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Housing associations 'can help ease pressure on NHS'

Wed 13 Sep 2017

Housing associations have been commended for relieving growing pressure on the NHS.

According to the National Housing Federation (NHF), more than 30 per cent of housing association residents are aged 60 or over or live with a disability.

The body noted that since this demographic is set to grow, housing providers are increasingly working to ensure these people are not stuck in hospital for longer than they need to be.

This, it said, has helped to prevent hospital readmissions and freed up NHS resources so it can deliver its services to those in the greatest need.

Figures from the NHF suggest that treating the growing number of older patients who are "stranded" in hospital is costing the health service around £820 million a year.

As a result, services are "stretched and reaching a tipping point".

However, this pressure is being eased by housing associations taking steps such as providing extra care, health and wellbeing services, investing in home improvements, providing occupational therapists and offering temporary homes to those who cannot go back to their own home straight away.

The NHF pointed out that while many of these initiatives are "small-scale and localised", the cost benefits of extending them more widely would be significant.

Helen Rowbottom, policy officer at the NHF, said delayed transfers of care "come with a huge price tag for the NHS and at a high personal cost for patients".

However, he stated that housing associations have been "hard at work" delivering "innovative schemes" that help the NHS make substantial savings and enable individuals to make a full recovery.

Ms Rowbottom described housing associations as "natural partners" and said they are "ready to do more", playing a part in helping patients get out of hospital and coordinate services in the community.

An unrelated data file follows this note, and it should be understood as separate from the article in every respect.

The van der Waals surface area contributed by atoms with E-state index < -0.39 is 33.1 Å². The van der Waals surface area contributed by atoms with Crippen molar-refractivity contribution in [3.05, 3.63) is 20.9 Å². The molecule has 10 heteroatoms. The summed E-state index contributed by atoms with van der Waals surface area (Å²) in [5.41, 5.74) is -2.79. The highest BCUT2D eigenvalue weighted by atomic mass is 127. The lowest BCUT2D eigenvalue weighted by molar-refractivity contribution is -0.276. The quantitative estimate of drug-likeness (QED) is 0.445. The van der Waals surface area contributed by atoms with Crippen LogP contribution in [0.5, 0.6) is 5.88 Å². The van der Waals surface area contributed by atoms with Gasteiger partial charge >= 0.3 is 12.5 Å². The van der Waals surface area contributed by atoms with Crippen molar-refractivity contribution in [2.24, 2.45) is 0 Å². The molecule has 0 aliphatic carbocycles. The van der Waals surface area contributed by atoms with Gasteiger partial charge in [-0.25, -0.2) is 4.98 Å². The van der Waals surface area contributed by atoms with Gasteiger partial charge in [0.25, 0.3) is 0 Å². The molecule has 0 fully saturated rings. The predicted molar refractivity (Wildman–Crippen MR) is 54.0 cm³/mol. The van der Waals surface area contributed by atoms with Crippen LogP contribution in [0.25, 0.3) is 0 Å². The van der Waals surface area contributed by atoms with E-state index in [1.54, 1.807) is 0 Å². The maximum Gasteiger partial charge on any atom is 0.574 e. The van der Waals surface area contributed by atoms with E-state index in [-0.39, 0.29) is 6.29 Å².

She pointed out that while these tasks can be time-consuming for hospital staff, housing associations "can do this effectively as landlords and providers of vital care and support services".

Ms Rowbottom added that there is "a strong case for scaling up this work", as the sector is "ready to partner with NHS commissioners to find the best way of doing this and, in the process, reduce pressure on vital but overstretched NHS resources".

Charlotte Cook, a partner at Winckworth Sherwood Solicitors, commented: "The links between housing and health, long promulgated by housing providers, remain key to ensuring suitable accommodation is provided for all.  

"Likewise, bed-blocking, where individuals are unable to return to homes adapted to their needs, is a flag frequently raised flag by NHS providers. This certainly requires ever more joined up (and innovative) thinking by all parties. This should not solely fall to RPs."

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